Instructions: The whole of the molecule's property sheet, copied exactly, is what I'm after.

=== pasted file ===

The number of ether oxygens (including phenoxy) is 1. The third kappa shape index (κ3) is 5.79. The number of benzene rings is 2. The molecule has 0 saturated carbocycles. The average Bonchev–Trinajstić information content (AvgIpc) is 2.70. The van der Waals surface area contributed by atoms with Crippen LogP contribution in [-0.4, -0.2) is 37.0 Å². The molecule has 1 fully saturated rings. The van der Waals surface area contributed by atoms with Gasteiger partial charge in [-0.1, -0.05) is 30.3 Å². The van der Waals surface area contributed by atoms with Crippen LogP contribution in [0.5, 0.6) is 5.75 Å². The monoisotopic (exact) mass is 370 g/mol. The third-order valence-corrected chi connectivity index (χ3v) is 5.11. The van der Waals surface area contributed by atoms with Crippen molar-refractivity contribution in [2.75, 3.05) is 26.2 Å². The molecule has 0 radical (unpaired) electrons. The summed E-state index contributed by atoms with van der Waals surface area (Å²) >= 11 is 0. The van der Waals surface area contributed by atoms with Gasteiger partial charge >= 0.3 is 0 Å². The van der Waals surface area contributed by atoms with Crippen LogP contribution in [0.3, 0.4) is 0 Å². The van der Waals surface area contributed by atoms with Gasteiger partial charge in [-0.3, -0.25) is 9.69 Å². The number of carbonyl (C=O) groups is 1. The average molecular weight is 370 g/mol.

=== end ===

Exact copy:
The number of ether oxygens (including phenoxy) is 1. The third kappa shape index (κ3) is 5.79. The number of benzene rings is 2. The molecule has 0 saturated carbocycles. The average Bonchev–Trinajstić information content (AvgIpc) is 2.70. The van der Waals surface area contributed by atoms with Crippen LogP contribution in [-0.4, -0.2) is 37.0 Å². The molecule has 1 fully saturated rings. The van der Waals surface area contributed by atoms with Gasteiger partial charge in [-0.1, -0.05) is 30.3 Å². The van der Waals surface area contributed by atoms with Crippen LogP contribution in [0.5, 0.6) is 5.75 Å². The monoisotopic (exact) mass is 370 g/mol. The third-order valence-corrected chi connectivity index (χ3v) is 5.11. The van der Waals surface area contributed by atoms with Crippen molar-refractivity contribution in [2.75, 3.05) is 26.2 Å². The molecule has 0 radical (unpaired) electrons. The summed E-state index contributed by atoms with van der Waals surface area (Å²) >= 11 is 0. The van der Waals surface area contributed by atoms with Gasteiger partial charge >= 0.3 is 0 Å². The van der Waals surface area contributed by atoms with Crippen LogP contribution in [0.3, 0.4) is 0 Å². The van der Waals surface area contributed by atoms with Gasteiger partial charge in [-0.3, -0.25) is 9.69 Å². The number of carbonyl (C=O) groups is 1. The average molecular weight is 370 g/mol.